whitest paint

Engineers Create Paint that Cool Buildings Without Air Conditioning

WHAT’S BEING CLAIMED:

  • A new paint believed to be the whitest white can also help cool down surfaces and buildings.
  • With this paint, air conditioning use can be reduced.
  • The new paint reflects up to 98.1% of sunlight while sending infrared heat away.

Engineers from Purdue University have created the whitest paint that can also help cool down buildings without the need for air conditioning.

After previously creating an ultra-white paint in October, the engineers made a new paint that is not only whiter but can also keep surfaces cooler.

  

Mechanical engineering professor Xiulin Ruan said, “If you were to use this paint to cover a roof area of about 1,000 square feet, we estimate that you could get a cooling power of 10 kilowatts. That’s more powerful than the central air conditioners used by most houses.”

How they achieved the whitest white

Ruan’s team looked into over 100 different materials, narrowed them down to 10, and tested about 50 different formulations for each material.

Xiangyu Li, a postdoctoral researcher at MIT who worked on the project as a Purdue Ph.D. student in Ruan’s lab, explained that by observing various white products, they found that the chemical compound barium sulfate makes things really reflective, which makes them really white.

So, the team used a very high concentration of barium sulfate in different particle sizes for the paint.

“A high concentration of particles that are also different sizes gives the paint the broadest spectral scattering, which contributes to the highest reflectance,” explained Joseph Peoples, a Purdue Ph.D. student in mechanical engineering.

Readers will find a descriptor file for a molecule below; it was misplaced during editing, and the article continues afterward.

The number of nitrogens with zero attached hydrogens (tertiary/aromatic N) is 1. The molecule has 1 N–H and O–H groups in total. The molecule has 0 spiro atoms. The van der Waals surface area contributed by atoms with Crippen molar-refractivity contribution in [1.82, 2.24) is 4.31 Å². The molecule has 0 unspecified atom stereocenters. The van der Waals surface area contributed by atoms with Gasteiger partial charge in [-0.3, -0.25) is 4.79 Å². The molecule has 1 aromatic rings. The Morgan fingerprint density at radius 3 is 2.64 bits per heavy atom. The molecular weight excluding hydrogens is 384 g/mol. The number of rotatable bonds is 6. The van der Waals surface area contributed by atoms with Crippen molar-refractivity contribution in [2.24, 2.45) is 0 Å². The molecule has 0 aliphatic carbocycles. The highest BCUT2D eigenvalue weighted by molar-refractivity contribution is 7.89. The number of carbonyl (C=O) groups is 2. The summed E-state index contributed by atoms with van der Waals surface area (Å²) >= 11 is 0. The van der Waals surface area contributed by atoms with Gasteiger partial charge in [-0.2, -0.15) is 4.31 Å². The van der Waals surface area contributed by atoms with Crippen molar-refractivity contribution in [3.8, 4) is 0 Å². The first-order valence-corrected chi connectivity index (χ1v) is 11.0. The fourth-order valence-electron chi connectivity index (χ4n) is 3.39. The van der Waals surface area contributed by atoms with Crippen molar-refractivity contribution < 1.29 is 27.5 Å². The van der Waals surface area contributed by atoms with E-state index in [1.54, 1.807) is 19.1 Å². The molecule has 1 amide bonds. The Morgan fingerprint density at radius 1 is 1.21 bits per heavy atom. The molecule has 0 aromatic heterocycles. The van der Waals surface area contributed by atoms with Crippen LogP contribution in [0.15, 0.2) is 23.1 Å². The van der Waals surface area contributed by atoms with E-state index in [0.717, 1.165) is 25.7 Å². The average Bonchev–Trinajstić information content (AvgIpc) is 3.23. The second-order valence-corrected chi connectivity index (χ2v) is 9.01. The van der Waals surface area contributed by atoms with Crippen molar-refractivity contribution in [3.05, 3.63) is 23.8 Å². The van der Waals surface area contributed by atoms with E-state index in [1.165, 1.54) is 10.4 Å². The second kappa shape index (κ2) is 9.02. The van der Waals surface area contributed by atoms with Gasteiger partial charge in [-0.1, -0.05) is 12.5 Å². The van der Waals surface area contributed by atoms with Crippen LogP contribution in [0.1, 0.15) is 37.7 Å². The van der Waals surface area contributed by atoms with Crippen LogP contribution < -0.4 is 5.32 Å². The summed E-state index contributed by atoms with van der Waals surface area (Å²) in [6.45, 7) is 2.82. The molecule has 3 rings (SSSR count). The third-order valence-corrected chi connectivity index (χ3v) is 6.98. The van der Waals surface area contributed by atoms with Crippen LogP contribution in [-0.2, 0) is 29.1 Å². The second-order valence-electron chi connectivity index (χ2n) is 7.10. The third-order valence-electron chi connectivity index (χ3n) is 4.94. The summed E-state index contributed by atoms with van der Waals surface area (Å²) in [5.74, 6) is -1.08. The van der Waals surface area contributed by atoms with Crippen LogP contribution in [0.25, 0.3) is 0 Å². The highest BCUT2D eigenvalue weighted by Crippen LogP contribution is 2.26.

They could’ve made the paint even whiter, but this would compromise the paint quality. “You can’t increase the concentration too much. The higher the concentration, the easier it is for the paint to break or peel off,” Li said.

How they made the whitest paint the coolest

This new white is believed to be the closest equivalent of the blackest black, “Vantablack,” which absorbs up to 99.9% of visible light. Compared to the previous ultra-white paint that used calcium carbonate and reflects 95.5% of sunlight, the new whitest white paint that used barium sulfate reflects up to 98.1% of sunlight while sending infrared heat away at the same time.

Commercial white paint typically gets warmer rather than cooler. Those advertised to reject heat can only reflect about 80%-90% of sunlight and are unable to make surfaces cooler than their surroundings.

The team used high-accuracy temperature reading equipment called thermocouples to demonstrate how much the paint cools down surfaces. At night, it can keep surfaces 19 degrees Fahrenheit cooler than their ambient surroundings. At high noon, it can cool surfaces 8 degrees Fahrenheit below their surroundings. Even during winter at temperatures of 43 degrees Fahrenheit, the paint lowered surface temperature by 18 degrees Fahrenheit.

This paint can handle outdoor conditions and is compatible with the fabrication process of commercial paint.

Several researchers have tried since the 1970s to develop a radiative cooling paint that can be used as an alternative to air conditioners.

The findings for this project were published in ACS.

 

Source: Good News Network

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